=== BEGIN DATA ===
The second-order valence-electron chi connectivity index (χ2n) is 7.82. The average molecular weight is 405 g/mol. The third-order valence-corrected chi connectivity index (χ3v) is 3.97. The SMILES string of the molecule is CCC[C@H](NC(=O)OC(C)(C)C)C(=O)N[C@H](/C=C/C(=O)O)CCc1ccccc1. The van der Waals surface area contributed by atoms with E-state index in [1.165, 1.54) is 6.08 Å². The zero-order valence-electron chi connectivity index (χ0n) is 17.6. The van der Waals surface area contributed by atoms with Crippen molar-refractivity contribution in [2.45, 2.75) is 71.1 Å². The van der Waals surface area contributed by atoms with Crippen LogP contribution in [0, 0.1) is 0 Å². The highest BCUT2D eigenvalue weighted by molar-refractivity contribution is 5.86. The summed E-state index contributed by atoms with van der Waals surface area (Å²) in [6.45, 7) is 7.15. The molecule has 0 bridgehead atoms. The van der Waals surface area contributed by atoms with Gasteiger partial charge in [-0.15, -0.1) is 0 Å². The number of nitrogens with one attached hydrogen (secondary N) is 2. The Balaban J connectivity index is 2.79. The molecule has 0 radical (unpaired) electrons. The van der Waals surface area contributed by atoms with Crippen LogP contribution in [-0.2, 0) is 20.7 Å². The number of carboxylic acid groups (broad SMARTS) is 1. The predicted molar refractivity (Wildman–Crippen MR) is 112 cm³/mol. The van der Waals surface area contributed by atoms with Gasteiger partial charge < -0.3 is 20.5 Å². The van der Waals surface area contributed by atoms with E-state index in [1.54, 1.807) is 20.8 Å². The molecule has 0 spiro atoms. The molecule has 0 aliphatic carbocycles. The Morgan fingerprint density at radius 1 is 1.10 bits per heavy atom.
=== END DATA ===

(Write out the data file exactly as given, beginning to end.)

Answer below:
The second-order valence-electron chi connectivity index (χ2n) is 7.82. The average molecular weight is 405 g/mol. The third-order valence-corrected chi connectivity index (χ3v) is 3.97. The SMILES string of the molecule is CCC[C@H](NC(=O)OC(C)(C)C)C(=O)N[C@H](/C=C/C(=O)O)CCc1ccccc1. The van der Waals surface area contributed by atoms with E-state index in [1.165, 1.54) is 6.08 Å². The zero-order valence-electron chi connectivity index (χ0n) is 17.6. The van der Waals surface area contributed by atoms with Crippen molar-refractivity contribution in [2.45, 2.75) is 71.1 Å². The van der Waals surface area contributed by atoms with Crippen LogP contribution in [0, 0.1) is 0 Å². The highest BCUT2D eigenvalue weighted by molar-refractivity contribution is 5.86. The summed E-state index contributed by atoms with van der Waals surface area (Å²) in [6.45, 7) is 7.15. The molecule has 0 bridgehead atoms. The van der Waals surface area contributed by atoms with Gasteiger partial charge in [-0.15, -0.1) is 0 Å². The number of nitrogens with one attached hydrogen (secondary N) is 2. The Balaban J connectivity index is 2.79. The molecule has 0 radical (unpaired) electrons. The van der Waals surface area contributed by atoms with Crippen LogP contribution in [-0.2, 0) is 20.7 Å². The number of carboxylic acid groups (broad SMARTS) is 1. The predicted molar refractivity (Wildman–Crippen MR) is 112 cm³/mol. The van der Waals surface area contributed by atoms with Gasteiger partial charge < -0.3 is 20.5 Å². The van der Waals surface area contributed by atoms with E-state index in [1.54, 1.807) is 20.8 Å². The molecule has 0 spiro atoms. The molecule has 0 aliphatic carbocycles. The Morgan fingerprint density at radius 1 is 1.10 bits per heavy atom.